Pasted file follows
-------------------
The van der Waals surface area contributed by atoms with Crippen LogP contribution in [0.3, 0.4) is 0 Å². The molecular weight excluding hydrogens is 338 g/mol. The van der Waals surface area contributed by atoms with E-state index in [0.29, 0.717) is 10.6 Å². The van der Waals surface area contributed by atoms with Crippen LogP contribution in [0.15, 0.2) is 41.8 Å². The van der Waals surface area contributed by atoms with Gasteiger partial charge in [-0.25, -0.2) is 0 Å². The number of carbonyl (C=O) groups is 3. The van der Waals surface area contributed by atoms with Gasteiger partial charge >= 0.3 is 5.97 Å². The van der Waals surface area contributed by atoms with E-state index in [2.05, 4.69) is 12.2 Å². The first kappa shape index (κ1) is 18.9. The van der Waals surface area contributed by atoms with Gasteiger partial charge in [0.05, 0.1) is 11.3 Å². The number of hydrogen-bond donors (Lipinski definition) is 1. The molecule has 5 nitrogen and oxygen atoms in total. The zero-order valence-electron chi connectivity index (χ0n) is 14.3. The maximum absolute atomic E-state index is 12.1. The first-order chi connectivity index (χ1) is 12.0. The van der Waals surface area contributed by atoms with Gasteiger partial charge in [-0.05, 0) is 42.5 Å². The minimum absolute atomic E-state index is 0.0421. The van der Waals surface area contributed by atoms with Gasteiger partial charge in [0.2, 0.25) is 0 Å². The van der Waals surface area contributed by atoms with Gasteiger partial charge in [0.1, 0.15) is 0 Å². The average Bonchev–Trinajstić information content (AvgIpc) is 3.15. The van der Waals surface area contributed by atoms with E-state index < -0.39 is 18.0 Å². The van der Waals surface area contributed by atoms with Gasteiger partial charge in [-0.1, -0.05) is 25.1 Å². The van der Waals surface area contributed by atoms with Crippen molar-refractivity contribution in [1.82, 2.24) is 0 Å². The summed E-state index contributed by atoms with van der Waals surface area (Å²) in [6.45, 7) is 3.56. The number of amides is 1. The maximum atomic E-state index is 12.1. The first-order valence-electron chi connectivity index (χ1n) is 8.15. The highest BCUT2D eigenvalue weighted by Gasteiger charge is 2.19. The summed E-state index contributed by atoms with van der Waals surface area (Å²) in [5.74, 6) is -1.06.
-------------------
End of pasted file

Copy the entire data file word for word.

The van der Waals surface area contributed by atoms with Crippen LogP contribution in [0.3, 0.4) is 0 Å². The molecular weight excluding hydrogens is 338 g/mol. The van der Waals surface area contributed by atoms with E-state index in [0.29, 0.717) is 10.6 Å². The van der Waals surface area contributed by atoms with Crippen LogP contribution in [0.15, 0.2) is 41.8 Å². The van der Waals surface area contributed by atoms with Gasteiger partial charge in [-0.25, -0.2) is 0 Å². The number of carbonyl (C=O) groups is 3. The van der Waals surface area contributed by atoms with Gasteiger partial charge >= 0.3 is 5.97 Å². The van der Waals surface area contributed by atoms with E-state index in [2.05, 4.69) is 12.2 Å². The first kappa shape index (κ1) is 18.9. The van der Waals surface area contributed by atoms with Gasteiger partial charge in [0.05, 0.1) is 11.3 Å². The number of hydrogen-bond donors (Lipinski definition) is 1. The molecule has 5 nitrogen and oxygen atoms in total. The zero-order valence-electron chi connectivity index (χ0n) is 14.3. The maximum absolute atomic E-state index is 12.1. The first-order chi connectivity index (χ1) is 12.0. The van der Waals surface area contributed by atoms with Gasteiger partial charge in [-0.05, 0) is 42.5 Å². The minimum absolute atomic E-state index is 0.0421. The van der Waals surface area contributed by atoms with Gasteiger partial charge in [0.2, 0.25) is 0 Å². The van der Waals surface area contributed by atoms with Gasteiger partial charge in [0.1, 0.15) is 0 Å². The average Bonchev–Trinajstić information content (AvgIpc) is 3.15. The van der Waals surface area contributed by atoms with E-state index < -0.39 is 18.0 Å². The van der Waals surface area contributed by atoms with Gasteiger partial charge in [-0.1, -0.05) is 25.1 Å². The van der Waals surface area contributed by atoms with Crippen molar-refractivity contribution in [1.82, 2.24) is 0 Å². The summed E-state index contributed by atoms with van der Waals surface area (Å²) in [6.45, 7) is 3.56. The number of amides is 1. The maximum atomic E-state index is 12.1. The first-order valence-electron chi connectivity index (χ1n) is 8.15. The highest BCUT2D eigenvalue weighted by Gasteiger charge is 2.19. The summed E-state index contributed by atoms with van der Waals surface area (Å²) in [5.74, 6) is -1.06.